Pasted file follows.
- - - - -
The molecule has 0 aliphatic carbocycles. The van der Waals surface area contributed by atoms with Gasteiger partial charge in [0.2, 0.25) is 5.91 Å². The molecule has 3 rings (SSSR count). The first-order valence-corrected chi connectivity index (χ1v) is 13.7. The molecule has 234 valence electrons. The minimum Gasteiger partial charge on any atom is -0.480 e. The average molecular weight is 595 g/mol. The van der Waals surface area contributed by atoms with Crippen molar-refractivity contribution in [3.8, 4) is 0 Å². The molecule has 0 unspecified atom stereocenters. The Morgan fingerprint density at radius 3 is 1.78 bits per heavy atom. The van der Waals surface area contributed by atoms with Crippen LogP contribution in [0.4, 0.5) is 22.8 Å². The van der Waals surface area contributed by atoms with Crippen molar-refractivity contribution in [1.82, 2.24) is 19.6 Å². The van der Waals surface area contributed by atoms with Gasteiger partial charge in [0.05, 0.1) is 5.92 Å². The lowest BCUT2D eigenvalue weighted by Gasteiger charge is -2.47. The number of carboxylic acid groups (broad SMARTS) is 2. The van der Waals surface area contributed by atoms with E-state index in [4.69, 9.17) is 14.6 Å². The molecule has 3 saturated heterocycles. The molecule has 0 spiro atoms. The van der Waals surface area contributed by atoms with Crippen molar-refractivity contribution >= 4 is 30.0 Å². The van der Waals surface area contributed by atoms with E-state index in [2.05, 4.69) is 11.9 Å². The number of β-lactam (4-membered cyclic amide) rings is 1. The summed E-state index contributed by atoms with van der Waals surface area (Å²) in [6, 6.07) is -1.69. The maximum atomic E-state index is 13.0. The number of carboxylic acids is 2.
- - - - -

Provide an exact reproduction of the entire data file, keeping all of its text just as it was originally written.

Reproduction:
The molecule has 0 aliphatic carbocycles. The van der Waals surface area contributed by atoms with Gasteiger partial charge in [0.2, 0.25) is 5.91 Å². The molecule has 3 rings (SSSR count). The first-order valence-corrected chi connectivity index (χ1v) is 13.7. The molecule has 234 valence electrons. The minimum Gasteiger partial charge on any atom is -0.480 e. The average molecular weight is 595 g/mol. The van der Waals surface area contributed by atoms with Crippen molar-refractivity contribution in [3.8, 4) is 0 Å². The molecule has 0 unspecified atom stereocenters. The Morgan fingerprint density at radius 3 is 1.78 bits per heavy atom. The van der Waals surface area contributed by atoms with Crippen LogP contribution in [0.4, 0.5) is 22.8 Å². The van der Waals surface area contributed by atoms with Crippen molar-refractivity contribution in [1.82, 2.24) is 19.6 Å². The van der Waals surface area contributed by atoms with Gasteiger partial charge in [0.05, 0.1) is 5.92 Å². The lowest BCUT2D eigenvalue weighted by Gasteiger charge is -2.47. The number of carboxylic acid groups (broad SMARTS) is 2. The van der Waals surface area contributed by atoms with E-state index in [4.69, 9.17) is 14.6 Å². The molecule has 3 saturated heterocycles. The molecule has 0 spiro atoms. The van der Waals surface area contributed by atoms with Crippen molar-refractivity contribution >= 4 is 30.0 Å². The van der Waals surface area contributed by atoms with E-state index in [2.05, 4.69) is 11.9 Å². The number of β-lactam (4-membered cyclic amide) rings is 1. The summed E-state index contributed by atoms with van der Waals surface area (Å²) in [6, 6.07) is -1.69. The maximum atomic E-state index is 13.0. The number of carboxylic acids is 2.